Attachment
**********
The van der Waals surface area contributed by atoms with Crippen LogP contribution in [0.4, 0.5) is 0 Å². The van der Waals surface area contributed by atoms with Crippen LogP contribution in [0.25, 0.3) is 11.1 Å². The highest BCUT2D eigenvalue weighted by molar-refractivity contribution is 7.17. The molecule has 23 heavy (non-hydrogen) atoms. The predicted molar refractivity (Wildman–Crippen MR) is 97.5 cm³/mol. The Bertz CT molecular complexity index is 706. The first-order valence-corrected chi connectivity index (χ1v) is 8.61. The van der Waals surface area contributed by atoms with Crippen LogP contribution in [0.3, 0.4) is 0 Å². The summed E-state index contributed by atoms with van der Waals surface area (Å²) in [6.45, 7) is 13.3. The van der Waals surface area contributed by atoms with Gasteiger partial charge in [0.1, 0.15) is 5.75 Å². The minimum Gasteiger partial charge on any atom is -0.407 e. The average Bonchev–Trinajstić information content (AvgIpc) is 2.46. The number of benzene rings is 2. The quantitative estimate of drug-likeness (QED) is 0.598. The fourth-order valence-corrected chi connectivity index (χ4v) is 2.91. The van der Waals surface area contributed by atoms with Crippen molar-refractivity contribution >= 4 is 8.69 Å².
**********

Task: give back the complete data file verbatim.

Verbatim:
The van der Waals surface area contributed by atoms with Crippen LogP contribution in [0.4, 0.5) is 0 Å². The van der Waals surface area contributed by atoms with Crippen LogP contribution in [0.25, 0.3) is 11.1 Å². The highest BCUT2D eigenvalue weighted by molar-refractivity contribution is 7.17. The molecule has 23 heavy (non-hydrogen) atoms. The predicted molar refractivity (Wildman–Crippen MR) is 97.5 cm³/mol. The Bertz CT molecular complexity index is 706. The first-order valence-corrected chi connectivity index (χ1v) is 8.61. The van der Waals surface area contributed by atoms with Crippen LogP contribution in [0.3, 0.4) is 0 Å². The summed E-state index contributed by atoms with van der Waals surface area (Å²) in [6.45, 7) is 13.3. The van der Waals surface area contributed by atoms with Gasteiger partial charge in [0.1, 0.15) is 5.75 Å². The minimum Gasteiger partial charge on any atom is -0.407 e. The average Bonchev–Trinajstić information content (AvgIpc) is 2.46. The number of benzene rings is 2. The quantitative estimate of drug-likeness (QED) is 0.598. The fourth-order valence-corrected chi connectivity index (χ4v) is 2.91. The van der Waals surface area contributed by atoms with Crippen molar-refractivity contribution >= 4 is 8.69 Å².